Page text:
Hillsborough Schools Try Hybrid Learning


courtesy of HTPS

Hillsborough High School is one school in town taking part in the hybrid-learning experience.

Nora Ferro, Staff Writer

When Governor Phil Murphy announced that New Jersey schools could reopen in some format amidst the coronavirus pandemic, several districts opted for an entirely remote learning experience, while some private schools chose to open normally full-time. 

Like others, unsure of what combination is best, Hillsborough’s Board of Education ultimately decided to utilize a hybrid schedule, allowing two cohorts of students into the building at different times of the week. Parents had to pick in early August whether or not they would let their kids participate in the half virtual/half in-person experience, and a majority of them chose no.

This allows for small amounts of students in each classroom, while the rest of the classmates participate online simultaneously. I, along with my parents, decided to take part in the hybrid schedule and am now seeing my teachers in-person twice a week. 

Week Two of the hybrid model started this Monday, and after experiencing this new schedule, I feel that it has both benefits and some drawbacks. The positive side is obvious, that students are back in the classroom physically and learning from somewhere besides their bedrooms.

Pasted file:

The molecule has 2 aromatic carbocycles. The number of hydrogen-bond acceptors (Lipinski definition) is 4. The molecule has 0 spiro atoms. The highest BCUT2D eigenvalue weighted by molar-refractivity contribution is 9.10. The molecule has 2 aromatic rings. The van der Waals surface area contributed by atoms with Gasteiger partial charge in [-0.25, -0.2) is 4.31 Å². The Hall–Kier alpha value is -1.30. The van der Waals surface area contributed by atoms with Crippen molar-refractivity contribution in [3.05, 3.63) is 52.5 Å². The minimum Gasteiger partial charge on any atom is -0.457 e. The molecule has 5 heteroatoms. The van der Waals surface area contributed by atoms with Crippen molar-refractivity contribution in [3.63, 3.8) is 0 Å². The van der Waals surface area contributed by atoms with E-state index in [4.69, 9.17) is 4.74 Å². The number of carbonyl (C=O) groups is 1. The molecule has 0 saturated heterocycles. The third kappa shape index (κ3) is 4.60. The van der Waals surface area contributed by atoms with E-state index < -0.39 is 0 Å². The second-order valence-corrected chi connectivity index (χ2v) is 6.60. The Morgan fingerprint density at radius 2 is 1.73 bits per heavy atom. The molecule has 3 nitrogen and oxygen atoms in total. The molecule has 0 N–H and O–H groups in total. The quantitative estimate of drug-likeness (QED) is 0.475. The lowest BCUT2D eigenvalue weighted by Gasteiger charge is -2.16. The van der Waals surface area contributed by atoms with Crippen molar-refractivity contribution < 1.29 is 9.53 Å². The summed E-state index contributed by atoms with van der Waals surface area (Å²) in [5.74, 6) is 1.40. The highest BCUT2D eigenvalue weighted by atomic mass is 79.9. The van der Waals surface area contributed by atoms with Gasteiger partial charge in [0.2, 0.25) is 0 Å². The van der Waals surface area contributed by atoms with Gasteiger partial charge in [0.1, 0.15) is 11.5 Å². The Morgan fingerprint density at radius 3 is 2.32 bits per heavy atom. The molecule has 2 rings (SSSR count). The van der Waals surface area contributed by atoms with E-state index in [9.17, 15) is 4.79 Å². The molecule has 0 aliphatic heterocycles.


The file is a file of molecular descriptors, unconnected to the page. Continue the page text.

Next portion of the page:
For many students, including me, this aspect of being back in the actual classroom, is already making the experience more positive. However, with the virtual and in-person schedules being synchronized, this puts teachers in a tough position of having to juggle kids online while also teaching the students right in front of them.

To add, the problem of staring at a computer screen has not gone away, despite kids being back in school. While being in the building, students still have to be logged on to a Google Meet with their online classmates, meaning that teachers are still teaching from their screens, even with students sitting in front of their desk.

This is not only difficult for teachers, but it is frustrating for all involved because the students who chose to do hybrid, want to learn better than they did from home, although there might not be much of a difference at this point. 

Students and teachers are both hopeful and wary of what is to come as we continue this hybrid model. If possible Covid-19 cases continue to show up in the district, we might not be in the building for too much longer.